Ultralight Tip of the Week

Rotating feature with tips and illustrations from Mike Clelland!'s new book: Ultralight Backpackin' Tips

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by Mike Clelland! | 2012-01-13 12:00:00-07

(Excerpted from Ultralight Backpackin' Tips: 153 Amazing & Inexpensive Tips for Extremely Lightweight Camping by Mike Clelland!)

The first ten tips—The Manifesto—are a proclamation of intent. Everything else in this book can be derived from these very simple ingredients.

The intended goal of this book is to provide some clever insights on how to travel efficiently in the mountains with a very light backpack. The hush-hush secret to ultralight backpacking is that it’s actually pretty easy, especially solving all the gear issues. The bigger challenge is embracing a new mind-set, and (hopefully) this book will balance these essential factors.

Focus on these initial ten points, and everything else will fall into place.

1. Get a scale.

Ultralight Tip of the Week - 1

This is rule number one, and it’s absolutely essential. Do not proceed until this is solved. There is simply no way around it; weighing your gear is a prerequisite.

If you are an aspiring ultralight camper, this is the one and only tool that is truly required to get your pack weight to plummet. A simple digital postal scale has accuracy down to a tenth of an ounce, and knowing the weight of every single item is essential.

These are cheap and easy to find; a simple 5-pound digital postal scale from any office supply store is perfect. No need to pay more than 35 bucks, and if you shop around, there are good scales for as little as $19.95.

2. Comfortable and safe are vital!

Anyone can go out into the mountains with a tiny amount of gear and suffer - it’s easy to be cold, hungry, and ill prepared. You need to be warm at night, dry in the rain, well fed, and ready to deal with safety issues. Ultralight camping should be delightful, not stressful. The challenge is to succeed with only the gear that’s absolutely needed (see Tip 28).

The first-aid kit is a good metaphor for your lightweight camping mind-set. You would be foolish to travel without one, right? But what is truly required? What can you effectively improvise? There is a blurry line between TOO heavy and TOO light. You can still go out into the backcountry with a very light pack and be comfortable and safe (see Tip 55).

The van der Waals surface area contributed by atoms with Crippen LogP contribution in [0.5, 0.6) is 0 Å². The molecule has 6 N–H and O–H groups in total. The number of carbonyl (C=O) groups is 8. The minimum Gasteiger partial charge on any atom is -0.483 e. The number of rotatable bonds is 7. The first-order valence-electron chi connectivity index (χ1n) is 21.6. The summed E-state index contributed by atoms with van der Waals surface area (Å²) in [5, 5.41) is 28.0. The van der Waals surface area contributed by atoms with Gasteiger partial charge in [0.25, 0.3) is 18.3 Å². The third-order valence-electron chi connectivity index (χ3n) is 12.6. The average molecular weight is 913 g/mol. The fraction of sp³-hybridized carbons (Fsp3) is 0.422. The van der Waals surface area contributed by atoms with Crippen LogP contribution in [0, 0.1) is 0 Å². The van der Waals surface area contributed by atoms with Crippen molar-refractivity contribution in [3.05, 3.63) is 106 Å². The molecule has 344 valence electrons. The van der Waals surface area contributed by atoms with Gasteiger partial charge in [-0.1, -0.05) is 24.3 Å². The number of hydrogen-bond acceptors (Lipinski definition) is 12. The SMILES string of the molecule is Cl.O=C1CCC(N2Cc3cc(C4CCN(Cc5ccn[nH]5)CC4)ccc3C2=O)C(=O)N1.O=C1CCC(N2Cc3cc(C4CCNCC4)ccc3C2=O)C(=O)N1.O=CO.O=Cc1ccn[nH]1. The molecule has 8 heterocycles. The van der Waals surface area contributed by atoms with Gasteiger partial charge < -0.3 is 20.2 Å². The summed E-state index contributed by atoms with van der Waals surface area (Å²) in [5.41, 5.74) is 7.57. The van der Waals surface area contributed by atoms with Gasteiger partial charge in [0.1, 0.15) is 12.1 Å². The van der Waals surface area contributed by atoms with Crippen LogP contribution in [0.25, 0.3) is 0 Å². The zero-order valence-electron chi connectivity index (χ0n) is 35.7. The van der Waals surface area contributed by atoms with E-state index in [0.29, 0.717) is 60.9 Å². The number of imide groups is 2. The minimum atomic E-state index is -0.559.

3. Scrutinize everything!

This entire book could get boiled down to those two words. Do NOT simply put stuff in your pack. Look at every single item, weigh it, document it, hold it in your hand, ponder it, brood on it, and meditate over it. Only after this mindful deliberation should you decide if this item comes along. This cautious thought process happens for every single item! Do this every time you prep for an outing.

Questions to ask: Will I be fine without this? Is there a lighter option? Can this item serve more than one purpose; is it multiuse? Can I use something else and get the same results? A tent stake can hold your shelter down in the wind and also makes a pretty good trowel for digging a cat-hole, making it a true a multiuse option.

Be extremely meticulous with every decision - and every item. Weigh it, trim it down, and weigh it again. You either need it or you don’t. If you don’t need it - it doesn’t go in the pack.

4. Makeyourownstuff, and making it out of trash is always best!

It’s super fun to tinker with homemade designs and then put them to use in the backcountry. And quite often the lightest and simplest gear can be salvaged from the trash. The humble plastic water bottle is as light as it gets, and it’s essentially free (see Tip 102). And an aluminum cat food can pulled out of the garbage makes a very efficient ultralight alcohol stove (see Tip 120).

There is a myth that ultralight camping is an expensive undertaking, but it just ain’t true (see Tip 30). Sure there are a few items where it’s nice to purchase a high-quality piece of gear - titanium cookware is wonderfully light, but it comes at a high price. Would an old beer can with the top cut off serve the same purpose?

5. It’s okay to be nerdy.

I am living proof of this credo. I delight in the quirky problem solving required when wrestling with all the minutia of my pack weight. I encourage you to dig deep and fully accept your inner nerd. It’s okay to obsess about half an ounce. I encourage that attitude! I enjoy using my finely crafted do-it-yourself gear in the mountains.

I fully recognize how dorky all this can be, and I acknowledge that I fit every stereotype of the weirdo zealot. But it’s fun, and fun counts for a lot. I take great pride wearing my homemade rain skirt with a team of burly men!

Ultralight Tip of the Week - 2

6. Try something new every time you go camping.

Don’t be content with achieving a homeostasis; you should unceasingly be evolving toward a goal of greater efficiency, comfort, and lighter weight. There will always be some new and interesting thing or technique you can test. Challenge yourself with every outing. If you try something and it doesn’t work quite as well as you hoped - so what! You learned something valuable by trying. Always try something new, ALWAYS!

7. Simply take less stuff!

The easiest way to get an item’s weight down to zero is simply NOT to put it in the pack. Yes, this means leaving stuff behind. This is harder than you think. There may be an item (or a bunch of them) that you have simply always carried with you, and it might be an ingrained routine to just toss that thing in your pack. Be very self-aware whenever this happens. Question your mind-set: Are you clinging to old habits?

Go through every item you might want to bring and truly ask yourself: Will I be okay without this thing?

This answer should be either YES or NO - never maybe.

8. Know the difference between wants and needs.

You actually NEED very little. Food, water, and oxygen are obvious. So are warmth, comfort, and peace of mind. But we are all too easily swayed by our WANTS, especially me!

Some things, like the backpack, are obviously required. But what about the tent? Is that something you WANT or NEED? These are decidedly different, and it can be a challenging human exercise to attempt to separate them from each other. Can you replace the thing you WANT with a something you truly NEED? Is there an option that’s lighter, cheaper, simpler, or multiuse? Can it be nixed entirely? It should be easy to ditch the tent and replace it with a tarp, but all too often this decision can be fraught with emotion.